Tropico Perspective: Water upgrades are worth the cost

We all know that the economic recovery for Glendale, like all of California, isn’t progressing as quickly as we would like, and money is in short supply, but the proposal by Glendale Water & Power to adjust water rates is both timely and necessary.

More importantly for the City Council’s consideration, it’s also remarkably fair.

My first exposure to the aging water infrastructure came from Adams Hill residents whose homes were built on lots divided in the 1950s without direct access to water mains. The infrastructure is inadequate to serve the community, with so few hydrants that a devastating fire is a real possibility, and existing water mains need to be relined, having reached the end of their service life.

Nearly a quarter-million feet of water pipe in Glendale needs to be replaced or relined, and the utility does not have the reserves or rate structure to support needed improvements.

Residents have good reason to be skeptical when millions of dollars that could have been allocated for infrastructure support were transferred over the years to the Glendale General Fund, which pays for many public services. But with Proposition 218 in place, the City Council can no longer use the utility as an ATM, and the money needed to keep the water running stays with the utility.

I suppose we could sue to get all the money back. But I suspect that dozens of pipes will have burst before a penny shows up, and it would be paid for by taking cops off the beat and closing a few more libraries. It might not be a good trade.

It is also reasonable to question the $4-million premium the Glendale Water & Power spent upgrading aging water meters to smart meters, but for a city the size of Glendale, it wasn’t a bad long-term investment.

Considering that it already identified 7,000 homes with leaking water pipes and is able to track water leaks on unmetered lines, the system has great potential to pay for itself in conservation alone.

While the necessity of the improvements is evident, the remaining issues before council should be whether the increases sought are reasonable and fair.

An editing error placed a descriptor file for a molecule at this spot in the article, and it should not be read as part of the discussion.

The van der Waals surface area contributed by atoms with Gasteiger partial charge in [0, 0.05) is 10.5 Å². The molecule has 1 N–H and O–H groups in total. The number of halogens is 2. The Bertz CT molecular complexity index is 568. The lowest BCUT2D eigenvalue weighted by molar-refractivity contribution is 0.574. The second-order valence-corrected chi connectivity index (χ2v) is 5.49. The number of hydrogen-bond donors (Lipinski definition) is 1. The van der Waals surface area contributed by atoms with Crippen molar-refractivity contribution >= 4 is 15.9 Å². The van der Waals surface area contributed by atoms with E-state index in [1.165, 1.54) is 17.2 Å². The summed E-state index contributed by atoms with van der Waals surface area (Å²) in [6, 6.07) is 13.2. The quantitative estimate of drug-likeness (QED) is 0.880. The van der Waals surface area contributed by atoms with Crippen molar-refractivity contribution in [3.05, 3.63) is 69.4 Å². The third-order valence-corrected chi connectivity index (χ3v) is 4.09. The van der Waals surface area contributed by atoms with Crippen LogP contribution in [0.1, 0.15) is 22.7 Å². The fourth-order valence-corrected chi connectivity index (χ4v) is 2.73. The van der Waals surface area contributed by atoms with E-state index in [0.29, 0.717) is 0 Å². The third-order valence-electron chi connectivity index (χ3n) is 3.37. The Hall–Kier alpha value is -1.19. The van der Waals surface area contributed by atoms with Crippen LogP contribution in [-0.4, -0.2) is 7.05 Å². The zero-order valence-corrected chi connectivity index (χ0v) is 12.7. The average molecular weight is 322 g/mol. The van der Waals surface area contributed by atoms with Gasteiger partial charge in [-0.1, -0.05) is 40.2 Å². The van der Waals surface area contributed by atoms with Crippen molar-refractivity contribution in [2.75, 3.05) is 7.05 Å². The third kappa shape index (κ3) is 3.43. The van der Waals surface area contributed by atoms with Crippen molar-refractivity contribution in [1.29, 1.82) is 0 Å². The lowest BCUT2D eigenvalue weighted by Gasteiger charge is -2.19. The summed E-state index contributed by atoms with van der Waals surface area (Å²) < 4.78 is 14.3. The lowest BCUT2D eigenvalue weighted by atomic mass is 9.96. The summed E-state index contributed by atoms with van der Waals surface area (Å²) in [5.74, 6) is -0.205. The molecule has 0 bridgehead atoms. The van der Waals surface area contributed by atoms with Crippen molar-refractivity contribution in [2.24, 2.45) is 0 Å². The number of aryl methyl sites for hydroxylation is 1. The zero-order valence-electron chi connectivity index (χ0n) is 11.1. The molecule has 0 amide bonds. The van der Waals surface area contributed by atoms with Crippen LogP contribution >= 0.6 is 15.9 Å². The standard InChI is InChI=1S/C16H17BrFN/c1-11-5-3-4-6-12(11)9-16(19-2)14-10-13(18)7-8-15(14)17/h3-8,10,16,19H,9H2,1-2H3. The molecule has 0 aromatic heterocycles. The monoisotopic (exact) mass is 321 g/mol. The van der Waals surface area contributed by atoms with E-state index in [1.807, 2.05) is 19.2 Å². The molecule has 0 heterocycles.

While Burbank enjoys slightly lower rates than Glendale, they have a large industrial base with a smaller residential customer base. They also have seen successive 5% annual increases and a single 13.5% increase this year, while Glendale has remained flat for most of the last decade. Even with the proposed Glendale Water & Power rate increases, Burbank is quickly gaining ground.

I suppose a few might find it unfair to be asked to conserve water only to have to end up paying more for it. The reality is that the costs to maintain and service the system don’t change with water consumption, and the conservation left the utility with a deficit. Because the proposed rate structure recognizes and allocates funding to those fixed costs, the new rates are actually more transparent.

The rate of increase over the next four years is reasonable for another reason: Glendale Water & Power recognizes that we are still early in California’s anticipated economic, and the rate increases are gradual so as not to put too much strain on the community.

But is it fair? While the community has been justifiably critical of the transfer payments imposed on the utility by past city councils, most are unaware that residential customers have been subsidizing the actual costs of providing water service to businesses in Glendale.

While it is true that businesses will see a substantial increase in their fixed meter rates, these increases reflect the actual costs of providing the service. While I sympathize with businesses looking at a bump in rates, we shouldn’t expect residential rate payers to pay more to keep their prices low. And if we take out the business component of the new rate plan, there will not be enough money to service and maintain the system.

Lastly, it is fair because it keeps water rates low for consumers who are diligent about conservation and gives water hogs the kick in the pants they need to get their act together. The reality is that the less water we have to buy from the Metropolitan Water District of Southern California — which costs nearly twice as much as Glendale’s own resources — the less we all have to pay. When your neighbor uses less water, we all save money.

I get that utilities aren’t glamorous, and history hasn’t reflected kindly on their relationship with the city of Glendale, but I don’t think Glendale Water & Power is to blame.

Looking back doesn’t address the problems we face right now. The new rate plan is reasonable, fair and allocates the actual costs of providing services more fairly to those that actually use them.

The need is urgent, and the time to act is now.

MICHAEL TEAHAN is a business owner and lives in Glendale. He can be reached at

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